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James Pinchot built Grey Towers, located in Milford, Pennsylvania, as the summer home for himself and his family. Following James’ death, his son Gifford, America’s first forester and founder of the USDA’s Forest Service, used the estate as his primary home. This 1886 house has a commanding view of the Delaware River and the surroundings mountains.
During our late-April visit the grounds were open, as they are year ’round from sunup to sundown, but the house was not. House tours begin on Memorial Day weekend and are conducted through the end of August.
Built in 1886 by James and Mary Pinchot, Grey Towers was used as a summer retreat. It was James who first recognized the reckless destruction of natural resources that was overtaking the nation in the 19th century. For a man who made his fortune in the timber industry, this was startling position. James encouraged Gifford, his eldest son, to take up a career in forestry. The idea of conservation in America was born with James suggestion.
Gifford Pinchot went on to establish and serve as the first Chief of the US Forest Service, and he was twice elected Governor of Pennsylvania. Between family, friends and political associates, Grey Towers always bustled with activity. Here the Pinchots’ conducted their affaires in the social, political and conservation arenas. In 1963 the Pinchot family donated Grey Towers and its surrounding 102 acres to the US Forest Service.
The Grey Towers Heritage Association (GTHA) proudly supports efforts that get the word about how this estate and the Pinchot family that owned influenced the American people and their government to think seriously and act to preserve the nation’s natural beauty. Along with US Forest Service GTHA maintains the estate´s historic place in America.
Written Jul 12, 2009
Address: Milford PA
I was so pleasantly surprised when I saw a sign for Grey Towers and I decided to drive a couple miles off the main road to check it out. Before I had visited Grey Towers, I had heard of Gifford Pinchot, but never realized his historical significance to the United States. For those who don't know, he is the father of the National Forestry Service.
This absolutely beautiful mansion has been in the Pinchot family since it was completed in 1886. Gifford Bryce Pinchot, Gifford's son, donated the home to the National Foresty Service in 1963 along with 102 acres of land.
The home was designed by Richard Morris Hunt, a leading architect from the era. Mr. Hunt is best know for his work on summer homes for aristocrats in Newport, RI such as the Vanderbilts. He designed the ever popular Breakers home. He also designed the Statue of Liberty Pedestal, the Biltmore House (George W. Vanderbuilt Mansion), the gymnasium at the United States Military Academy, at West Point, the Academic Building, United States Military Academy, at West Point, the Fogg Museum (Hunt Hall), at Harvard University, and the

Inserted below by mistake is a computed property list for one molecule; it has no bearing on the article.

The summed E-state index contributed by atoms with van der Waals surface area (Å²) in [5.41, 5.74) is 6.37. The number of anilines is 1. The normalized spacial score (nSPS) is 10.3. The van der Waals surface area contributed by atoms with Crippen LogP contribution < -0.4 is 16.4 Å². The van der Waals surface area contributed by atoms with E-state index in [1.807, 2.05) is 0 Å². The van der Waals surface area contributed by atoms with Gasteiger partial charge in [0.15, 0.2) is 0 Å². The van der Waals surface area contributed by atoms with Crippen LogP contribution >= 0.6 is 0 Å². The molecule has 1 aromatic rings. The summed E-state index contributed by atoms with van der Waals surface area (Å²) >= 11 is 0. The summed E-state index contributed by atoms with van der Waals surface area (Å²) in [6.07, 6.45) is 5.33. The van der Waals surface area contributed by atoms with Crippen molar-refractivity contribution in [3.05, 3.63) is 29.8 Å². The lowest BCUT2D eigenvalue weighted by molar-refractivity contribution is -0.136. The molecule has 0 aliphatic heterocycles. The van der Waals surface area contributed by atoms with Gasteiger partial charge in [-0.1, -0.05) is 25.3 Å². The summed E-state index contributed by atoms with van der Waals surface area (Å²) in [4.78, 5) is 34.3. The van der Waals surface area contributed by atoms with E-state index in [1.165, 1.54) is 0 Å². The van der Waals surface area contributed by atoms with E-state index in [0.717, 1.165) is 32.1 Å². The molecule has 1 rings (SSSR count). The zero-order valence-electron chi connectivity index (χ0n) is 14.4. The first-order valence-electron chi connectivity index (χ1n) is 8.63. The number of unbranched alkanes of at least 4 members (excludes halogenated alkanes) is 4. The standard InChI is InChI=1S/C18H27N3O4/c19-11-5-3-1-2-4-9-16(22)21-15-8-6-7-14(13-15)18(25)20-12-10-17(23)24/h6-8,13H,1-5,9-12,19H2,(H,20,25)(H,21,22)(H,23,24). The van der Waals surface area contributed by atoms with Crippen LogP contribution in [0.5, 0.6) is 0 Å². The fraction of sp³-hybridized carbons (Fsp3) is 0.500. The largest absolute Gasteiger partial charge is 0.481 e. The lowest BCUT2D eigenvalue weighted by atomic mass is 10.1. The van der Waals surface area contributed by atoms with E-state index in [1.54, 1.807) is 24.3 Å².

Metropolitan Museum of Art.
Visitors can enjoy a tour of the home and gardens for a small fee, no more than $5.00 per person. Tours are offered from 10 to 4 daily Memorial day throuh the end of October. Special tours are offered during the first tour on Saturdays and Sundays. Visitors may also view a brief, 15-minute video in the Letter Box daily during the tour season on the half-hour from 10:30 until 3:30. Moview titles include: To the South Seas, The Kennedy Dedication, or Pinchot Family Movies. There is no fee to view the films. Bring your cash here since they do not currently take credit or debit cards, or checks.
Written Aug 14, 2006
Address: 151 Grey Towers Drive
Phone: (570) 296-9630
VERY WESTSIDE MEETS THE EASTSIDE ....WEEKENDERS AND BIGSPENDERS AND PRETENDERS IN THIS VERY HI TECH LUX BAR DOWN UNDER DL.....GREAT MARTINIS AND COSMOS AT THE WELL APPOINTED BAR .....A NICE ADDITION TO BEAUTIFUL DOWNTOWN "MILLYFORD"......SOME TRENDY FRIENDS OF DORTHY AND THE OZ
Dress Code: NYC ...SOHO DRESS CODE IN EFFECT
Written Dec 17, 2006
Address: BROAD ST HOTEL F....DOWNUNDER THE STAIRS
Favorite thing: The wonderfully classic theater is home to the Black Bear Film Festival. The theater looks like it is about to fall down, however a new screen was purchased in 2003 by supporters of the film festival. For more information contact the theater at 717-296-9941 or for information on the festival click the link below:
Written Aug 14, 2006